Hill is in prove-it mode. The man with 4.36 speed and a 6-4, 215 pound frame has rarely looked like it on the field, on the occasions he has been healthy.  In two years, Hill has 594 yards and 4 touchdowns, which is already terrible.  However, it becomes even more deflating to realize that a third of his yards and 75% of his touchdowns came in two of his 23 games, both home games against Buffalo.  Hill has played more games with less than 20 yards receiving than he has of games with more than 20 yards.  Out of 94 receivers that saw 25th percentile targets, Hill was 92nd in QB rating when thrown to, though shockingly this wasn't the worst on the team as Holmes was even worse at 93rd. Hill's yards per route run was 1.02, 83rd out of 94.  He has been, in a word, unproductive.  Kerley is a nice player, but he is what he is- a decent slot receiver who isn't going to break any games open.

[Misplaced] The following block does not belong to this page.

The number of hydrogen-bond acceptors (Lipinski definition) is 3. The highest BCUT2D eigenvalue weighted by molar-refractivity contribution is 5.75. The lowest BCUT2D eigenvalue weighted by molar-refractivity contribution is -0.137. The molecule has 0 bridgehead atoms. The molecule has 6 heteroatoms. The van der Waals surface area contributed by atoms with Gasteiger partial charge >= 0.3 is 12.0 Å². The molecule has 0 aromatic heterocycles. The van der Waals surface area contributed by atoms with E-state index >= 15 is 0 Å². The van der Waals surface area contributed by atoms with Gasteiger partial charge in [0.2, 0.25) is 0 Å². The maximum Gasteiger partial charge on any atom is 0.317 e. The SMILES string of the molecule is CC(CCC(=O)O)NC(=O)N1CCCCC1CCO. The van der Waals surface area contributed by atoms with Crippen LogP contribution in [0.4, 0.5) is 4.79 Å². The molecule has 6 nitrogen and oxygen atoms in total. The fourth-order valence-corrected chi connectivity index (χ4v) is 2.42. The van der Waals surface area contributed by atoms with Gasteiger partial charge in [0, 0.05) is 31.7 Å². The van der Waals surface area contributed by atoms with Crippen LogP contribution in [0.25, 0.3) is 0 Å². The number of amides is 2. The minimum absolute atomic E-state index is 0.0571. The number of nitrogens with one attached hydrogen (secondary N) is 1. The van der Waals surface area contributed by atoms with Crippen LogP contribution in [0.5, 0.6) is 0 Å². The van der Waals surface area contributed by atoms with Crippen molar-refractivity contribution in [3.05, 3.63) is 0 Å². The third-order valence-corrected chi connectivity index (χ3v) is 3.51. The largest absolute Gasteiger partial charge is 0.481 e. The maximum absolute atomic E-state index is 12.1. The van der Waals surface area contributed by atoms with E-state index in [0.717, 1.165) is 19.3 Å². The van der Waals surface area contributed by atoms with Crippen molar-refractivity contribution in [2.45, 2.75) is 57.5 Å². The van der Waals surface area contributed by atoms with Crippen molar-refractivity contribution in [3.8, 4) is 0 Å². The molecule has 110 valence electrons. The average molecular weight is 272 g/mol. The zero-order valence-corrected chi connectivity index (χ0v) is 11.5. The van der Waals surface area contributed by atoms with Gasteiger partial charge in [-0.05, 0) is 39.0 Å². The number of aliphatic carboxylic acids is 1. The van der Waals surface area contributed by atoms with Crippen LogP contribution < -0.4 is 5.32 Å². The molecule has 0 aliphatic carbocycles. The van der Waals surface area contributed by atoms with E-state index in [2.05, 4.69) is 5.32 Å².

Could all these guys develop and step in to be good to great players right now?  I suppose it's possible.  But everything working out for the best is a highly improbable scenario.  We're playing the roulette wheel and betting rows, not colors with these guys. This team has a desperate need for a sure fire guy like Andre Johnson.

CON: Johnson's contract is really expensive